Increased expression of proto-oncogene survivin predicts Joint destruction and persistent disease activity in early rheumatoid arthritis
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Background. Rheumatoid arthritis (RA) is characterized by an uncontrolled spread of destructive joint inflammation resembling malignancy. Epidemiological studies have established strong correlation between inflammation and predisposition for cancer. Here we assess the predictive role of the circulating proto-oncogene survivin for clinical and radiological outcome of early RA. Patients and methods. Serum survivin was measured by sandwich ELISA in 651 patients with early RA (mean duration 6 months). X-rays of hands and feet were prospectively obtained at base-line and after 1, 2, and 5 years and evaluated for the presence of bone destruction by a modified Sharp method. The predictive value of survivin for radiological destruction was calculated using multivariate regression models including antibodies against cyclic citrullinated peptides (aCCP) and rheumatoid factor (RF). Remission was assessed by the EULAR (European League Against Rheumatism) criteria and by criteria proposed by Mkinen. Results. At base-line, 391 patients (60%) had high levels of survivin. Radiological progression at 5 years was significantly more frequent (P 0.001) among survivin-positive patients than among survivin-negative. Survivin positivity predicted radiological progression independently of aCCP and RF. The positive predictive value of survivin was proved both in the group of patients with and in the group without erosions at base-line. The combination of positive tests for both survivin and aCCP had the highest prediction for radiological progression (positive predictive value 0.75). Additionally, a positive test for survivin was an independent predictor of not being in remission. Conclusion. Detection of survivin in early RA predicted joint destruction and failure of achieving remission after 5 years in patients with early RA.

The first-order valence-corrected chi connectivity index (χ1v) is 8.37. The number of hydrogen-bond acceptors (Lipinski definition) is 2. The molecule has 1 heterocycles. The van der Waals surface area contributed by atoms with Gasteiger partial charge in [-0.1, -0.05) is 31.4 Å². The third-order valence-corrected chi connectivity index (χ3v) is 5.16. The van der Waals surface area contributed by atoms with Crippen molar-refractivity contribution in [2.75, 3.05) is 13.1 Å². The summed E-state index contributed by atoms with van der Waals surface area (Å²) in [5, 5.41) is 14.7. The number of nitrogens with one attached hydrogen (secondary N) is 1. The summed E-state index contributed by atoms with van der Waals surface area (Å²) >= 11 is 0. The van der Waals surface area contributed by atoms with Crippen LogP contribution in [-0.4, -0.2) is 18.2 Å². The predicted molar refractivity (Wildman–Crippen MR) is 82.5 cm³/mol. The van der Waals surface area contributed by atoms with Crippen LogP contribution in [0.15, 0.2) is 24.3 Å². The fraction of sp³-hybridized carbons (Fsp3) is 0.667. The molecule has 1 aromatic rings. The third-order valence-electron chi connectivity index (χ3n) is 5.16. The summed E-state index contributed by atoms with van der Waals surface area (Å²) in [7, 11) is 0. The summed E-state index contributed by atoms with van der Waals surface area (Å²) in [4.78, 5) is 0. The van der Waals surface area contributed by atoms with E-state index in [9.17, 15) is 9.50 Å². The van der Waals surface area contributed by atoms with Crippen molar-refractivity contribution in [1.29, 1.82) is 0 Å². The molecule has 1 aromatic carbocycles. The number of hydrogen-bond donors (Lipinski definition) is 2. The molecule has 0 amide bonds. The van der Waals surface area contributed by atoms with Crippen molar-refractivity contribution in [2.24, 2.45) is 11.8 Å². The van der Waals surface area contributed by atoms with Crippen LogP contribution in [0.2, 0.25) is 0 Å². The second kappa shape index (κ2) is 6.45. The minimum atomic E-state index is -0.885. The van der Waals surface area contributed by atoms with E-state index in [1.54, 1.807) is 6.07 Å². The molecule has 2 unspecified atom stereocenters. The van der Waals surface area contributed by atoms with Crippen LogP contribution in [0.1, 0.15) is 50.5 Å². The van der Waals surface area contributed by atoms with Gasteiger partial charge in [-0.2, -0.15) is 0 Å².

|Research areas and keywords||
Subject classification (UKÄ) – MANDATORY
|Number of pages||10|
|Journal||Annals of Medicine|
|Publication status||Published - 2010 Feb 1|